There are many articles that recommend you only tweet about your blog 20% of the time. These articles emphasize the need to share other people’s content instead of your own. However, I only tweet about my blog posts. Other than 4 motivational quotes, the other 68 of my daily tweets are my blog posts.
At first, I was not ready to implement this tactic. I remembered what all of those articles said about sharing other people’s content 80% of your time and only sharing your content 20% of the time. However, I decided to give it a try.
The results were incredible. My blog’s traffic immediately doubled (I had a big following when I started this experiment), and it has continued to grow ever since. Many people favorite and retweet my blog posts while others have conversations with me that started when I shared a blog post. The experiment was successful, I have continued to implement it since, but this experiment taught me a valuable Twitter lesson.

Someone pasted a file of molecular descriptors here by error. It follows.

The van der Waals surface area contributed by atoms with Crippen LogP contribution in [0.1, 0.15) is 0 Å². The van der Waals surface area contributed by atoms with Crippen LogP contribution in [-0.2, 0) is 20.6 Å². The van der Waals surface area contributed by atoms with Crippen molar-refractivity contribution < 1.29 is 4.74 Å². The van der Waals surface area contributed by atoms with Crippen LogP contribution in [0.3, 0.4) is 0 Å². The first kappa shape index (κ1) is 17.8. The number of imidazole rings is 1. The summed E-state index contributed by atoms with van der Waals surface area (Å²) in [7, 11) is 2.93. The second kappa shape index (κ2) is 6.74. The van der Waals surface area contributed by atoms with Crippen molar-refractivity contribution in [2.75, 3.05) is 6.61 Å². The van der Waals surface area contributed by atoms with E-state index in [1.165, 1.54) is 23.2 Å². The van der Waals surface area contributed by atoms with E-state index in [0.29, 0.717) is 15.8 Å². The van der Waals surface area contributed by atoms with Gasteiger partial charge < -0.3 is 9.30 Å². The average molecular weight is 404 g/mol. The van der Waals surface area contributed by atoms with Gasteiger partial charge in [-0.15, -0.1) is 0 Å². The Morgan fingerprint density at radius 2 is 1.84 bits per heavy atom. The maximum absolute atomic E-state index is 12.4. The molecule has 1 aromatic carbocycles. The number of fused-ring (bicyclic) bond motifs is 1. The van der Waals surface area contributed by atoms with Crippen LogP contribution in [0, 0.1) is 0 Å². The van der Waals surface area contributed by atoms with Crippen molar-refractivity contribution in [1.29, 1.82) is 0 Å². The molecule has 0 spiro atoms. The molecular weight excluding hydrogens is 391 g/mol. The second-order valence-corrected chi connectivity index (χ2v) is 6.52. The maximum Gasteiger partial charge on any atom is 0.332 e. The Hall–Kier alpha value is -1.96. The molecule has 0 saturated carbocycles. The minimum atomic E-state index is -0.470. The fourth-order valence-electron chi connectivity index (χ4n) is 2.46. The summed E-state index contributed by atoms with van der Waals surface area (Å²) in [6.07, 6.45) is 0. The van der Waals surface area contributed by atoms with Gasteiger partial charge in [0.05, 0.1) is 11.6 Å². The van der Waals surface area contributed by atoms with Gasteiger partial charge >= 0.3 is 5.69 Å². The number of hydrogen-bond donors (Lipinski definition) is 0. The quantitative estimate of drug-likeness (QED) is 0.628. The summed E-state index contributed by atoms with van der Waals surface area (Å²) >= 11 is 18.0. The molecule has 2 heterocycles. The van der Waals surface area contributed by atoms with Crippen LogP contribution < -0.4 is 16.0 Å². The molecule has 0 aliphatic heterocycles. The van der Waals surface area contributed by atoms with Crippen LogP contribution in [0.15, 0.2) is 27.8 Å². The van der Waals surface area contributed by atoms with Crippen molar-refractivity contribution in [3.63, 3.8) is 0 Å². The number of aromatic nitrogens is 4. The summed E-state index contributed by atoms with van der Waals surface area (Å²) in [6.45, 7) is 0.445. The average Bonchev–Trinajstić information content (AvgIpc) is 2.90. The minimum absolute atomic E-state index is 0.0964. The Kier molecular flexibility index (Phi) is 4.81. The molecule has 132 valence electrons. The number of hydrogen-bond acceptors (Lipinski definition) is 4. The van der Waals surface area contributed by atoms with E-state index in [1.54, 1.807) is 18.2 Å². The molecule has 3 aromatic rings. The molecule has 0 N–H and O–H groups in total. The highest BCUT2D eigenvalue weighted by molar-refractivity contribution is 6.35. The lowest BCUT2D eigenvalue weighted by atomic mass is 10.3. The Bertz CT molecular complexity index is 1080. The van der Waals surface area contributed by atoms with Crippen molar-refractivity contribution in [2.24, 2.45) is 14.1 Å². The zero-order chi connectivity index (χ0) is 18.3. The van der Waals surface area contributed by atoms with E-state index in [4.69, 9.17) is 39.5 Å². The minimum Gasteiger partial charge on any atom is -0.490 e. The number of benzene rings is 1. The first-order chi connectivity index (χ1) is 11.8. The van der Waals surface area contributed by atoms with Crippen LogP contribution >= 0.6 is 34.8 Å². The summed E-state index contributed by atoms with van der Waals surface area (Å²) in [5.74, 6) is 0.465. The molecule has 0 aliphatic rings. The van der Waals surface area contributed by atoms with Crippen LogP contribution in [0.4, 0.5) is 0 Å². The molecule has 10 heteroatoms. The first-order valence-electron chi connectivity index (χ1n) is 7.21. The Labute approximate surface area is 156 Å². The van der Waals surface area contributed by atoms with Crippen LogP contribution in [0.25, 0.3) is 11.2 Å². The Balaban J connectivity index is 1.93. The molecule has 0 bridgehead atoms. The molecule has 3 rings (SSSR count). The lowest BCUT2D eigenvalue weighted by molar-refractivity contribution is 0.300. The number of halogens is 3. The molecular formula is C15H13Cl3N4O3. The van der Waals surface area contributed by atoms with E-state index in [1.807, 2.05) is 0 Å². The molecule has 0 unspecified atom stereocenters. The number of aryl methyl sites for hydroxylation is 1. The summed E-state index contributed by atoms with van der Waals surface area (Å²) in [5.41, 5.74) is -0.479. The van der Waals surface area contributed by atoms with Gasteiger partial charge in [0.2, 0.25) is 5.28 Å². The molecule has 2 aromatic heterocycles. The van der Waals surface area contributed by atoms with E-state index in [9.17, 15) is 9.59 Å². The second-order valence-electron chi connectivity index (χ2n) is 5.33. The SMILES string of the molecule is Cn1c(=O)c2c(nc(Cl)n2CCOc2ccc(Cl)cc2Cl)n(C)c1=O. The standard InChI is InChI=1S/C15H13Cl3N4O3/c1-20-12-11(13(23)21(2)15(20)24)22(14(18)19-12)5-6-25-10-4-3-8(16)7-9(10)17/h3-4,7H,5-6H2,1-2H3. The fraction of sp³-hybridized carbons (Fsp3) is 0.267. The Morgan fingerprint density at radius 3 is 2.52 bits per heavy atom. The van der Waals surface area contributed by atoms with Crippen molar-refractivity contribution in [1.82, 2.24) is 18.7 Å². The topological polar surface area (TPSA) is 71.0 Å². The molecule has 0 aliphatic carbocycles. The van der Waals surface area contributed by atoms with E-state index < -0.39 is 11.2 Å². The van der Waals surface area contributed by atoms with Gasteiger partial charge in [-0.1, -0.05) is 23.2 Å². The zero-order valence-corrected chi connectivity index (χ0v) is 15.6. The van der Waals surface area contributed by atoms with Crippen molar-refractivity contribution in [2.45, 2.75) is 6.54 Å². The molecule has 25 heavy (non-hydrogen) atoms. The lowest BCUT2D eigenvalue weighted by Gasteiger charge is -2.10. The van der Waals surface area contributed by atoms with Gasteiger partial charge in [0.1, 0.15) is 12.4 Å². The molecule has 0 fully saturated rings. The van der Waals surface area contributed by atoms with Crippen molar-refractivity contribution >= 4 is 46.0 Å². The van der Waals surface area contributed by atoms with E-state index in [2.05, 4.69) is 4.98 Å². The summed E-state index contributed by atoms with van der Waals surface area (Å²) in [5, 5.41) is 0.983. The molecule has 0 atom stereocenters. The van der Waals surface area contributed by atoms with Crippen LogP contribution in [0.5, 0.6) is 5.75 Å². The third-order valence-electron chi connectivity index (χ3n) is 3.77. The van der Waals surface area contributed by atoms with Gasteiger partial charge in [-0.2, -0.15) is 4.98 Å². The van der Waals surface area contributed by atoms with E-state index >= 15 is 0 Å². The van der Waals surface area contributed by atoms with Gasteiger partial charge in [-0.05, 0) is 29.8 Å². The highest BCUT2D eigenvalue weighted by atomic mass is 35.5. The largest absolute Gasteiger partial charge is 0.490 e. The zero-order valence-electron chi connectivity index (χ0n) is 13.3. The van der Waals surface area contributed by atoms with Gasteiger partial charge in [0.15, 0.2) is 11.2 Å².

When you promote How-To articles, articles with tips, or anything similar, your followers do not care who wrote the article. It does not matter whether your friend wrote the article or that article appeared in The New York Times. Your followers only care about the content. Followers only care about the writer after reading the content. If you get a follower to read at least five of your blog posts, chances are that follower will subscribe to your blog and eventually buy your products.
Tweeting about your blog often (or always) is not a mistake. As long as your blog posts contain quality content, your followers will not be unhappy if all of your tweets are links to old and new blog posts with the titles of those blog posts.